Our Exclusive Screenshot Gallery For Metro Exodus

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Our Exclusive Screenshot Gallery For Metro Exodus

Metro Exodus is making some big changes to 4A's formerly claustrophobic series (you can read all about them here!). The developer is also upping the ante visually, making one of the best looking video games look even better. We got the chance to go to the studio recently and see the game for ourselves and were blown away by how stunning the environments and particle effects looked. Don't take my word for it though: you can see for yourself down below with this bevy of exclusive screens. If you want to see a full-size version of them, just click on the screen below.

This is a shot of the open expanse from the spring area you travel to early on in the game. Referred to as "The Bridge" during our demo, we watched Artyom cross snow-covered plains to tangle with technology-wary cultists and mutants in order to lower a bridge so the Aurora, the train that Artyom and company are using to cross Russia, can continue its journey.


Before that section, however, Exodus begins with Artyom back in good old Moscow, doing what does best: fumbling through encounters with monsters and somehow surviving.

Get A Close Look At Kidrobot's New God Of War Vinyl Mini-Figures

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Get A Close Look At Kidrobot's New God Of War Vinyl Mini-Figures

Kidrobot's new line of vinyl mini-figures stars characters from the upcoming God of War. These figures are obtainable through blind-boxes, so if you want a particular figure, you'll need a little luck on your side.

We were sent a box of God of War vinyl mini-figure blind-boxes to crack open. I was pleasantly surprised that the box contained exactly three of each figure, meaning the odds are seemingly equal no matter which character you want (it says as much on the side of the individual boxes). I did notice, at least in the box we received, that each row featured the same three characters, so if you look at the photo below, the three boxes missing from the retail display box were all the same. That means that if all boxes are packaged similarly, you'll want to grab your blind-boxes from different parts of the display.

The figures have a distinct look that will probably be hit-or-miss for fans. Unlike the previous Sonic the Hedgehog line, or the South Park: The Fractured But Whole series, the God of War mini-figures are more stylized away from the look found in the games.

Super Replay – Vampire Hunter D Episode 7

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Super Replay – Vampire Hunter D Episode 7

Our playthrough of Sonic the Hedgehog 2006 is the most successful Super Replay to date. One thing became abundantly clear: You love watching us suffer while playing broken games. From the comments I read, a good number of you expected we would play another Sonic game for the annual 12.31 Super Replay. As tempting as that idea was, we decided to flip the script again, and do something completely different. Playing a survival horror game without Tim Turi still feels wrong. Playing another Sonic game just feels wrong, period. So we decided to turn our sights on the anime crowd, a pocket of loyal fans Replay hasn't mocked enough.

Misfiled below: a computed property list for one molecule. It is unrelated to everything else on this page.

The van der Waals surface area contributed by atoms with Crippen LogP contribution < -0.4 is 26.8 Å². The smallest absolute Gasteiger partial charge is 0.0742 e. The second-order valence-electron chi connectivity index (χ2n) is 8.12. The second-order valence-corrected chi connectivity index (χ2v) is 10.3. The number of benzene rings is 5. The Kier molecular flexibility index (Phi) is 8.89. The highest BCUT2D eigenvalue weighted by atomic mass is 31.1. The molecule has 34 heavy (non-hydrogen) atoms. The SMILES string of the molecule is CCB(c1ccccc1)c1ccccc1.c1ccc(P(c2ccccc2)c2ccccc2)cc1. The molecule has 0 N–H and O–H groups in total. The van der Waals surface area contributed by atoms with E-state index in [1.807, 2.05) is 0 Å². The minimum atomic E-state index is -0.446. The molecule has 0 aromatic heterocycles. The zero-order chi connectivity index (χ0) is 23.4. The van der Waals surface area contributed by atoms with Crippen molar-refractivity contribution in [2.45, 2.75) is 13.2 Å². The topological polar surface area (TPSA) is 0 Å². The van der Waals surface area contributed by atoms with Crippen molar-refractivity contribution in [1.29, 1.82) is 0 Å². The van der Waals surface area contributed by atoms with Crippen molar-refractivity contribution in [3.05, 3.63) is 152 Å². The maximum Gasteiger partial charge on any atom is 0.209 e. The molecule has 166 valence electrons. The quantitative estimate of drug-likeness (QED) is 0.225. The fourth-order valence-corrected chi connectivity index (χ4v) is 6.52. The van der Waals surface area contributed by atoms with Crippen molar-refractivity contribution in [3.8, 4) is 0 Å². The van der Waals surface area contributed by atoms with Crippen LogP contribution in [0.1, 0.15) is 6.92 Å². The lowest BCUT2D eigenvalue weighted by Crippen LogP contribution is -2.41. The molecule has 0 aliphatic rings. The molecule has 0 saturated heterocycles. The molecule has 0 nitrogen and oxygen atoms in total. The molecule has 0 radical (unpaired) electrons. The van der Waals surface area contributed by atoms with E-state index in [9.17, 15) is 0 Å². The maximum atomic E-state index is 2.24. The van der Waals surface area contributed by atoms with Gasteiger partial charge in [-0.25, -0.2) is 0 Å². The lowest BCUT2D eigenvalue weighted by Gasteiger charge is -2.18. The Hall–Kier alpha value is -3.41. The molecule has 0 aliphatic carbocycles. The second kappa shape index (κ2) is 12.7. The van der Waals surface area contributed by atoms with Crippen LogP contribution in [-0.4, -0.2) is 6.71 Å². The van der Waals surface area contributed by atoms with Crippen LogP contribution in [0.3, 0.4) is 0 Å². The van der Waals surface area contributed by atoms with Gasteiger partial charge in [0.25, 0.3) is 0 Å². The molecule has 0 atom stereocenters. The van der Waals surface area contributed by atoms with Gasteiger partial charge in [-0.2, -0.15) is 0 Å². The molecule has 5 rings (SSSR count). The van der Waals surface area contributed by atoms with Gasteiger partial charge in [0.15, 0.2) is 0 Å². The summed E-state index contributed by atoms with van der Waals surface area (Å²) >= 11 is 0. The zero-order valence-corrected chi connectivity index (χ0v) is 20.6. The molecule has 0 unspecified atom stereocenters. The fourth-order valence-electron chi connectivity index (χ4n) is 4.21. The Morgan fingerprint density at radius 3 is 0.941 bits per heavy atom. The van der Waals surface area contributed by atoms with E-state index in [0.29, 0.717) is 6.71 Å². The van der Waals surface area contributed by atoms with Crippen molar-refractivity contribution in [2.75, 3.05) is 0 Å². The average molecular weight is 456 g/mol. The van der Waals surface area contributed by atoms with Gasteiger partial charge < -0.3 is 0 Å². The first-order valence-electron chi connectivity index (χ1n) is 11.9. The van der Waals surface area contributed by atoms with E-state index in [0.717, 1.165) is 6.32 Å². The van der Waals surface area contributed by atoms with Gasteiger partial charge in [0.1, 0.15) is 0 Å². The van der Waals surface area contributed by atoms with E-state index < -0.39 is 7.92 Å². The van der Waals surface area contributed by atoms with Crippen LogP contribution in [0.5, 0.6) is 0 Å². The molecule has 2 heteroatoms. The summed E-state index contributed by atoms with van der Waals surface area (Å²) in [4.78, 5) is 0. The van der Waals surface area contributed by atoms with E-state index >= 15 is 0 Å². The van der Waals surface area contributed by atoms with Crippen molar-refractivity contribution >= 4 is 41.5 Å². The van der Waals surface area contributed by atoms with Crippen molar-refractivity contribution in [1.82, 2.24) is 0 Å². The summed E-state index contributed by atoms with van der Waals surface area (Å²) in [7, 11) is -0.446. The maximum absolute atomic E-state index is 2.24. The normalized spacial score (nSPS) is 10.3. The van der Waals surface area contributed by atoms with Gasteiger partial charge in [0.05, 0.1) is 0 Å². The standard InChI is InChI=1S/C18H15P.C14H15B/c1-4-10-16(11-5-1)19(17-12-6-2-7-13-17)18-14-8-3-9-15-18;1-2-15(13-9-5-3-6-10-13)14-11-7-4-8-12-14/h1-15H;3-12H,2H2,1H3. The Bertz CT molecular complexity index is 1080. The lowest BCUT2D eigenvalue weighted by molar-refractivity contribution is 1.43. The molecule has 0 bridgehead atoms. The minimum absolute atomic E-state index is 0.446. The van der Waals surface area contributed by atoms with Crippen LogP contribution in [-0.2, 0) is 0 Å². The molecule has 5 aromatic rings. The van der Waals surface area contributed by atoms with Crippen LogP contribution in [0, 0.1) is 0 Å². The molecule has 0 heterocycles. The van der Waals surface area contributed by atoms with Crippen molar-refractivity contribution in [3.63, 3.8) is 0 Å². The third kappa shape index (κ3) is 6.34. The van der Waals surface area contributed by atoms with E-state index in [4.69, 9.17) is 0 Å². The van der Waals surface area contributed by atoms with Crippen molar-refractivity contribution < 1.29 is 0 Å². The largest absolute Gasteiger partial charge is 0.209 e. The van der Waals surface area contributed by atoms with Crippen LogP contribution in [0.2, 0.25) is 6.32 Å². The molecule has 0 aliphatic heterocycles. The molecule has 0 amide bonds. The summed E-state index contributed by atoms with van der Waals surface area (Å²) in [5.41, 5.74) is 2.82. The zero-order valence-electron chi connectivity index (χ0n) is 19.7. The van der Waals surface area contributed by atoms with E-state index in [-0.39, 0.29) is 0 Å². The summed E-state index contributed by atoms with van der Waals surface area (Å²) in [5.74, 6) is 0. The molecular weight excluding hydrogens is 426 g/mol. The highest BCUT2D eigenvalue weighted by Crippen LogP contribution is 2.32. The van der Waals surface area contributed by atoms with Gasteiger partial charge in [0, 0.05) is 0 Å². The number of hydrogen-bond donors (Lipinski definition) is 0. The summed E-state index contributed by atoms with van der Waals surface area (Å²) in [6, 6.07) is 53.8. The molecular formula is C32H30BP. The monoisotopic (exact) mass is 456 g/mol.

The one game that bubbled to the surface was Vampire Hunter D, a little-known PlayStation relic that launched on September 25, 2000. Developed by Victor Interactive Software and published by Jaleco, Vampire Hunter D is a game about a powerful talking hand that is attached to a vampire. I don't want to give away much more than that. The only other thing I will say is, we're having a terrible good time playing it. As always, we hope you enjoy this year's pick. It's unexpected, I know, but that's how these 12.31 Super Replays should be.

Episode 7(Please visit the site to view this media)

Yasuyuki Oda on SNK Heroines' Sexualization, Accessibility, And Competitive Audiences

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Yasuyuki Oda on SNK Heroines' Sexualization, Accessibility, And Competitive Audiences

SNK has seen a rollercoaster of ups and downs in the video game world for the last decade. After essentially leaving active video game development, the once-household name Japanese developer is now doing their best to recommit to video games over merely leveraging its back catalog and focusing in on Pachinko. 

Last year, the studio announced that they have once again achieved acceptable profits after pivoting back to video games based on strong sales of King of Fighters XIV.

Fans and analysts alike have been eagerly anticipating where SNK would go after KOF and how the company would follow up a major success. The answer came early this year, when SNK Heroines: Tag Team Frenzy debuted on a Nintendo Direct, putting SNK's female characters against each other in a simplified fighting system with revealing costumes.

Replay – Kingdoms Of Amalur: Reckoning

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Replay – Kingdoms Of Amalur: Reckoning

For Kingdoms of Amalur: Reckoning, Electronic Arts assembled a dream team of developers in order to compete in the RPG genre. It was okay.

Released in 2012, Kingdoms of Amalur: Reckoning was directed by Mark Nelson with designer Ken Rolston, both of whom worked on The Elder Scrolls series. It featured a story by R.A. Salvatore, art from Todd McFarlane, and music from Grant Kirkhope. It didn't light the world on fire, but Kingdoms of Amalur: Reckoning was a decent action/RPG that ultimately became cursed by behind-the-scenes controversy related to the studio's head, Curt Schilling.